Camp of the Saints

The 1973 dystopian apocalyptic French novel that inspires today's violent white, rightwing populism.

Image credit Tony Webster via Flickr (CC).

In mid-February 2019, US president, Donald Trump, declared a national emergency to combat an immigration “crisis” and “invasion” that is not based in fact, but in deep-rooted fears about the end of white, Western civilization. That is: the president’s national emergency is about more than just placating an angry electorate. He is waging an ideological battle that is heavily scripted by 20th-century white nationalist thought.

It is this same script that informed the “Great Replacement” manifesto of the New Zealand mosque terrorist, who killed at least forty-nine worshippers a month later. It is a script that European far-right politicians and intellectuals have increasingly enlisted to resist pressure from the EU to accept climate refugees and asylum seekers into their countries. Now would be a good time to shed some light on this script—a script that is so vile, so apocalyptic, so dehumanizing that it makes sense why more people haven’t done a deep dive.

I mean more specifically The Camp of the Saints, a 1973 dystopian apocalyptic French novel about the crisis of immigration, the fear of ethnic replacement, and the invasion and end of the white West. I read this toxic book so that you don’t have to. And yet I think everyone should read it in order to uncover the fictional source code for the tropes, language, rhetoric, and style that invent the crises of invasion and replacement—and to uncover the very real consequences of (mis)taking these fictions as fact.

Imprinted into the Brain

Representative Steve King (Republican, Iowa), the US congressman recently relieved of his House committee assignments for asking—out loud—when white nationalism had become offensive language, has been on the crisis of invasion, great replacement anti-immigration train for years. He remarked in a 2018 interview with the far-right Austrian web publication Unzensuriert that the story of Jean Raspail’s The Camp of the Saints “should be imprinted into everybody‘s brain.” King’s comment rang true for me, though for very different reasons. My experience of Raspail’s text was more like a toxin or a parasite: the text burrows into the psyche through its extremely effective use of rhetorical and figurative devices: anaphor, repetition, accumulation, alliteration, onomatopoeia, and imagery.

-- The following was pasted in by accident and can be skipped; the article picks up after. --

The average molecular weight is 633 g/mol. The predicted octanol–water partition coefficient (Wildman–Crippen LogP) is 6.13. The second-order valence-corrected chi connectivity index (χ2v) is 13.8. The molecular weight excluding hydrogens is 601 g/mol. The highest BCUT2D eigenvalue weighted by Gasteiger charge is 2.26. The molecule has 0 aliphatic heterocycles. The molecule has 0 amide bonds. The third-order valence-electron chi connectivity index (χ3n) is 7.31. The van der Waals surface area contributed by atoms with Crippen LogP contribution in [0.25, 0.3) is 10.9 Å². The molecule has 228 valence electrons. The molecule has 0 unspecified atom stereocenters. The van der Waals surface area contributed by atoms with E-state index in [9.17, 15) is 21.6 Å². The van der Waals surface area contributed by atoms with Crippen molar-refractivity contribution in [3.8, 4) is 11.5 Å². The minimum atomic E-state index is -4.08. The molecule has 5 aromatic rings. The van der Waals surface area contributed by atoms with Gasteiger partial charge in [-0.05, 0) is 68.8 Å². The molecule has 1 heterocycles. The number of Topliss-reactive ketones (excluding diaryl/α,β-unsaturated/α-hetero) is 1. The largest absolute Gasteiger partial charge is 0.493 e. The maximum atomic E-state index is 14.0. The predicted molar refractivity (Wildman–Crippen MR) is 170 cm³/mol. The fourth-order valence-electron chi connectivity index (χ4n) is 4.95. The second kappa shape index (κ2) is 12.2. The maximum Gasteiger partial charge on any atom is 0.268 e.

I assigned Raspail’s novel in a class I was teaching on far-right nationalism (Maurrassisme) and Catholicism in 20th-century France, part of an attempt at what I’ve come to think of as “staring into the abyss”—close reading, analysis, and evaluation of the far-right nationalist screed that informs not only present-day ideology, but our present-day political language. There is pedagogic value in tracing this textual and discursive heritage by actually reading the texts themselves, instead of just pointing to their existence. We come to know them and the power they hold for an emergent new far right that is hyper-nationalist, islamophobic, anti-EU, and for zero immigration.

Indeed, Raspail’s book has long been lauded by the far-right nationalist Le Pen dynasty in France (Marine Le Pen famously gives the book pride of place in her office), and has more recently surfaced in the US as a point of reference for the anti-immigration advisors and congressional allies that work with Trump.